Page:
Larry W. Hurtado
(Baylor University Press)
The early Christians’ contemporaries branded them irrational, simple, wicked, hateful, obstinate, and antisocial. The new religion was so different from the pagan religions of its day that it wasn’t even recognized as one; Christians were called atheists. Most notably, adherents were actually expected to behave differently, and unlike Judaism, the movement transgressed ethnic and social boundaries. This scholarly yet readable survey tells the unlikely story of the movement’s explosive growth, often through the words of its critics and detractors.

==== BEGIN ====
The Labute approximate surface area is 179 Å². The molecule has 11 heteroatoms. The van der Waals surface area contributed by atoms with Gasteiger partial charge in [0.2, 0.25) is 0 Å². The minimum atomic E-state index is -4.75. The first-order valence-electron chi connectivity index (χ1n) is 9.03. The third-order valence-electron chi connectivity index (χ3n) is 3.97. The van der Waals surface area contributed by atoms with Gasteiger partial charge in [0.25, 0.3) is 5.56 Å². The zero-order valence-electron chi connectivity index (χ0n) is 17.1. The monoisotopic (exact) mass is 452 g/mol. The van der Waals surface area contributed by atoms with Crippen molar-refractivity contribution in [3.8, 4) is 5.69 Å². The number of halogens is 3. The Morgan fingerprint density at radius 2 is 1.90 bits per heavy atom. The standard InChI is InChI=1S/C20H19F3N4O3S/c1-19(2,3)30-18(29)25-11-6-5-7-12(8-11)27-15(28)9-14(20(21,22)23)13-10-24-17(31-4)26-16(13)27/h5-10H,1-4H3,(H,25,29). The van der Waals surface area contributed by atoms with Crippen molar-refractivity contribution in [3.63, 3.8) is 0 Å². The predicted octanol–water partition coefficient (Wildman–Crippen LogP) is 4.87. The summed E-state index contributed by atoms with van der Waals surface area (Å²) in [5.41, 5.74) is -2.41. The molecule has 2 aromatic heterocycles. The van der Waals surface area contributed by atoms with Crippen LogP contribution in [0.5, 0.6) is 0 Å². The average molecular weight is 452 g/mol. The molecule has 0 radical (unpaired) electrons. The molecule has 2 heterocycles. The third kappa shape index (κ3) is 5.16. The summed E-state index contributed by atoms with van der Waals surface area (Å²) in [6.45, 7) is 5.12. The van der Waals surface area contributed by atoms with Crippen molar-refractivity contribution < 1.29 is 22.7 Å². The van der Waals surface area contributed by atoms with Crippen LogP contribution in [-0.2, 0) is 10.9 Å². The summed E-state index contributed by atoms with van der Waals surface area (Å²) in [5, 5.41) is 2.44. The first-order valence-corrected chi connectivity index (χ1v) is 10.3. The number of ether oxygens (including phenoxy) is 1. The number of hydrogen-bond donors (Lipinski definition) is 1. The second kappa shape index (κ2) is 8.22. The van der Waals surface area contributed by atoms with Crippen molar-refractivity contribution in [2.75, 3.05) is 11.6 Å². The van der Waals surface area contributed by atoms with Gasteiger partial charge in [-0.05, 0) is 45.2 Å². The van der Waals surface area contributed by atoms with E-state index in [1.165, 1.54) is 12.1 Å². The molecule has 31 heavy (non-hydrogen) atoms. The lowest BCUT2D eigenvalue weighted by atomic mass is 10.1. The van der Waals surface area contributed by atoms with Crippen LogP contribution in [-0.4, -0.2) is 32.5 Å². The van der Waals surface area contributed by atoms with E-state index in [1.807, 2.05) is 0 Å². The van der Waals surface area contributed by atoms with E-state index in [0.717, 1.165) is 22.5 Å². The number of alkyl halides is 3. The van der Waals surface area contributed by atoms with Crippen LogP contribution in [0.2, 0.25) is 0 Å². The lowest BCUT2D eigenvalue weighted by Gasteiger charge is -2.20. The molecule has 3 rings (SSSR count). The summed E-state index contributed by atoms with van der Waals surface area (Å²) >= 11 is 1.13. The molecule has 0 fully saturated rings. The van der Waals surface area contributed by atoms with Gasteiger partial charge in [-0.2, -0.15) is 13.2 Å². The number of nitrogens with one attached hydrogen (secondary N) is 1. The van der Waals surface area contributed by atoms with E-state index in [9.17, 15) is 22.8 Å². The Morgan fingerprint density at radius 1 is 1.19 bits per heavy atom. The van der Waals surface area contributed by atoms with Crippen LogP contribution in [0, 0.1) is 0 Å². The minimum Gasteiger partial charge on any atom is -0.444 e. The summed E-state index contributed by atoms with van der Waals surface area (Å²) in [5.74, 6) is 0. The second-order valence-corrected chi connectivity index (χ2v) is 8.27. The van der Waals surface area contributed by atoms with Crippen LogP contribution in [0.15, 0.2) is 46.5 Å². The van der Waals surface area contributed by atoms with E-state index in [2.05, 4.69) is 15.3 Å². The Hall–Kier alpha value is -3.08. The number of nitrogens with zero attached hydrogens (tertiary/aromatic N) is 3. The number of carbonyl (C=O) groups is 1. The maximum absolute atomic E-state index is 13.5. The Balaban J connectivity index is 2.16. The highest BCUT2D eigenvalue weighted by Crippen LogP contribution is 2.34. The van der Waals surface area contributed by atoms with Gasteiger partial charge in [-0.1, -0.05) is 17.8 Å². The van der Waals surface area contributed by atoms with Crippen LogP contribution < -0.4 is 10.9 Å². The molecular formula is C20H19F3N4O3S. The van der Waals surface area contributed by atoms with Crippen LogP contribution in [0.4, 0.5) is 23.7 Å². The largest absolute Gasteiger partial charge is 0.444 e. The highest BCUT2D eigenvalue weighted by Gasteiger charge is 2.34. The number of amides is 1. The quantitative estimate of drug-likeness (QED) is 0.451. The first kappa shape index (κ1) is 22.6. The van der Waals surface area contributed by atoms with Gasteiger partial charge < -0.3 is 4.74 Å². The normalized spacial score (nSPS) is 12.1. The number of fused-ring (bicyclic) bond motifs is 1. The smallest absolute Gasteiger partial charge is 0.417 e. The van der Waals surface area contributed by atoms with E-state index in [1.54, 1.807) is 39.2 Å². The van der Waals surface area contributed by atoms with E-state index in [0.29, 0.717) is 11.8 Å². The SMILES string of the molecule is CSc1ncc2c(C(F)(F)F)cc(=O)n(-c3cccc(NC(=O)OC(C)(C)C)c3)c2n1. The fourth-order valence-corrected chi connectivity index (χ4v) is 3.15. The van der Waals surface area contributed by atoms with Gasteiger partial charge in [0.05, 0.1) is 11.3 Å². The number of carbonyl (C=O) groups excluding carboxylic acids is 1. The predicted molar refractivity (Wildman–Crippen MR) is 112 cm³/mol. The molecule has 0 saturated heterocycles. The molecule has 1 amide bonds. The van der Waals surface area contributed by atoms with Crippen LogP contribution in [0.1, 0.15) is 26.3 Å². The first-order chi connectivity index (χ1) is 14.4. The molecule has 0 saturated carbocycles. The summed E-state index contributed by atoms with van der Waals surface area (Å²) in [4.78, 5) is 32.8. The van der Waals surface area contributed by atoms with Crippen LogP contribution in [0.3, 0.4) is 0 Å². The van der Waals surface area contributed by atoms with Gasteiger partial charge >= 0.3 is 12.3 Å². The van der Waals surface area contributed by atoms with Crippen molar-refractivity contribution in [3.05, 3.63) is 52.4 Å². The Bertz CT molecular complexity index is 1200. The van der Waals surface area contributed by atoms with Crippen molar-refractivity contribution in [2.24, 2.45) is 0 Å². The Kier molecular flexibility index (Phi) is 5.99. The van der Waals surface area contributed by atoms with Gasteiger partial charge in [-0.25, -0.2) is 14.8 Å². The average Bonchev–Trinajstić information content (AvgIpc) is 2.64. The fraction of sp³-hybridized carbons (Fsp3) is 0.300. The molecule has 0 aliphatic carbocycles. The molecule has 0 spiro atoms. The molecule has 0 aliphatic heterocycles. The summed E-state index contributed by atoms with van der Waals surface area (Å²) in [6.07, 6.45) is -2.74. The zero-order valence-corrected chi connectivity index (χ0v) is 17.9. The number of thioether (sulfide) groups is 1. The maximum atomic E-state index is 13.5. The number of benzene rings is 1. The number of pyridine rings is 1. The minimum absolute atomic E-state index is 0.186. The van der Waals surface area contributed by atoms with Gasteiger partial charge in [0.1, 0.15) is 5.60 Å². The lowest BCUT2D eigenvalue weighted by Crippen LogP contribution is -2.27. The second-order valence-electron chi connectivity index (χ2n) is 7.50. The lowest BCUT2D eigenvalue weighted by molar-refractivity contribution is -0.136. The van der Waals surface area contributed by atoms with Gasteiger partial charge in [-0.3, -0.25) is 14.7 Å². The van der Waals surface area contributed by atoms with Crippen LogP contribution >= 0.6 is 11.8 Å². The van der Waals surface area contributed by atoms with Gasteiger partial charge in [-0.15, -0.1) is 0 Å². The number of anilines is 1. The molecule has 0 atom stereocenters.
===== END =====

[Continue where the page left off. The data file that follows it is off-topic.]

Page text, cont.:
Today, many of the beliefs and practices that were distinctive back then are commonplace. Who believes in dozens of gods anymore? But modern Christians have much to learn from our foreparents’ spunk and distinctiveness. There are more than a few new idols and false gods to be toppled.